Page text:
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Key terms used in the MCA DoLS legislation

Use this guide to help you understand the key terms used in the Mental Capacity Act, Deprivation of Liberty Safeguard legislation.

Key terms used in the MCA DoLS legislation includes:

  • supervisory body - the local authority responsible for receiving notifications that a deprivation of liberty is occurring and arranging assessments to see if the requirements are met
  • managing authority - this is the person or body with management responsibility for the hospital or care home in which a person is being, or may be, deprived of their liberty
  • standard authorisation - this permits lawful deprivation of liberty and is issues by a managing authority
  • urgent authorisation - this permits lawful deprivation of liberty and is issued by a managing authority 
  • relevant person - this is a person who needs to be deprived of their liberty
  • relevant persons representative - this is a person who represents the relevant person
  • best interest assessor - this is the person who assesses whether or not deprivation of liberty us in the person's best interest, is necessary to prevent harm to the person and is a proportionate response to the likelihood and seriousness of that harm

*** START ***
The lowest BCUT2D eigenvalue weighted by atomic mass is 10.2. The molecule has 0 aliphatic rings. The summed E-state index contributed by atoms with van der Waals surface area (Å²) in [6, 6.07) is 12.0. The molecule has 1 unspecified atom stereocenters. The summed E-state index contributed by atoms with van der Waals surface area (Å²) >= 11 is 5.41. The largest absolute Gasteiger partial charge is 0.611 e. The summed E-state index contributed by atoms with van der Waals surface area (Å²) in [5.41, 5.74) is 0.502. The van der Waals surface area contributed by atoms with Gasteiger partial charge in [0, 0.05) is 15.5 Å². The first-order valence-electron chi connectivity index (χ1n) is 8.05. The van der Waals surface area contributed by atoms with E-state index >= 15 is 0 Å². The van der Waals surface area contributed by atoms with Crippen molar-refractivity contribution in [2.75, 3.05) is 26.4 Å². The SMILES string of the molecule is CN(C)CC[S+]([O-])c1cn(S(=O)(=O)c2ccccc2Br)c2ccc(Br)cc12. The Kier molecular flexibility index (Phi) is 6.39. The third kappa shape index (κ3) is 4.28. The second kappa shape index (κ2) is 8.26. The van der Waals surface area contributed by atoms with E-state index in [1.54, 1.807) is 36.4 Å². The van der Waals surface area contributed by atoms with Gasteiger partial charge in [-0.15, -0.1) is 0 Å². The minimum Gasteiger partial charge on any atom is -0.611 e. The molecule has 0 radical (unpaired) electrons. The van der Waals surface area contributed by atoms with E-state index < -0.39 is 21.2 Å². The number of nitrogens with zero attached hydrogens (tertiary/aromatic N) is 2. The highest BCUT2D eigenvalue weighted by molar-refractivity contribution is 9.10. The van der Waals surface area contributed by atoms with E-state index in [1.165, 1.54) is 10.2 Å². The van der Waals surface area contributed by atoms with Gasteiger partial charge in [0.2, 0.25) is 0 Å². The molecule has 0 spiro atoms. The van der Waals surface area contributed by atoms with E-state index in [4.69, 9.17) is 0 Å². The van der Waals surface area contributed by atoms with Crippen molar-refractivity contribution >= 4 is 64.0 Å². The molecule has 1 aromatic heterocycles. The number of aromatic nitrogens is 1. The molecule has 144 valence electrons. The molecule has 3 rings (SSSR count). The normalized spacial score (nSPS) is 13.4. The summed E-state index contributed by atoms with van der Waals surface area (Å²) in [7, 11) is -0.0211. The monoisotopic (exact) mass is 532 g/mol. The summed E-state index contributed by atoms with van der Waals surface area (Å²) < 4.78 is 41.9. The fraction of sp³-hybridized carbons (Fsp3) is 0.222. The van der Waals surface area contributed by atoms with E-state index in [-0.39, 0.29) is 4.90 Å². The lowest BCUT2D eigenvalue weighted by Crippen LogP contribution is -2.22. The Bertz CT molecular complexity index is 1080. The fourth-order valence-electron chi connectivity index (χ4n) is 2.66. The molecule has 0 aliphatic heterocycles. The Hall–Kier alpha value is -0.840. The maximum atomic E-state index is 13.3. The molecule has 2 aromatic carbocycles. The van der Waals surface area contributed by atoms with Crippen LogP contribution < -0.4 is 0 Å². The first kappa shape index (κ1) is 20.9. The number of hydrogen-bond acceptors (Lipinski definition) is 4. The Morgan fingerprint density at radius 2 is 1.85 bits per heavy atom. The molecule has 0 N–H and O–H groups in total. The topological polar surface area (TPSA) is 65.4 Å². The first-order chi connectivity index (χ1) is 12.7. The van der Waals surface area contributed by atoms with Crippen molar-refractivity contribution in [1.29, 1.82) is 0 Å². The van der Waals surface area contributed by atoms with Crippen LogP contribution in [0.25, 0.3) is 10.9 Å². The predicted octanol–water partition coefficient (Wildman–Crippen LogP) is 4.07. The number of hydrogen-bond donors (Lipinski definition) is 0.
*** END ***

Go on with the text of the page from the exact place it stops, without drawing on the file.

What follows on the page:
• advance decision - this is a decision to refuse specified treatment made in advance by a person who has capacity to do so. The decision will then apply at a future time when that person lacks capacity to consent to, or refuse, the specified treatment. Specific rules apply to advanced decisions to refuse life sustaining treatment
  • Donee of Lasting Power of Attorney - this is a person appointed under a lasting power of attorney (which has been registered with the Office of the Public Guardian) who has the legal right to make decisions within the scope of their authority on behalf of the person (the donor) who made the lasting power of attorney
  • Independent Mental Capacity Advocate (IMCA) - this is a person who provides support and representation for a person who lacks capacity to make specific decisions in certain defined circumstances. The IMCA was established by the Mental Capacity Act and is not the same as an ordinary advocacy service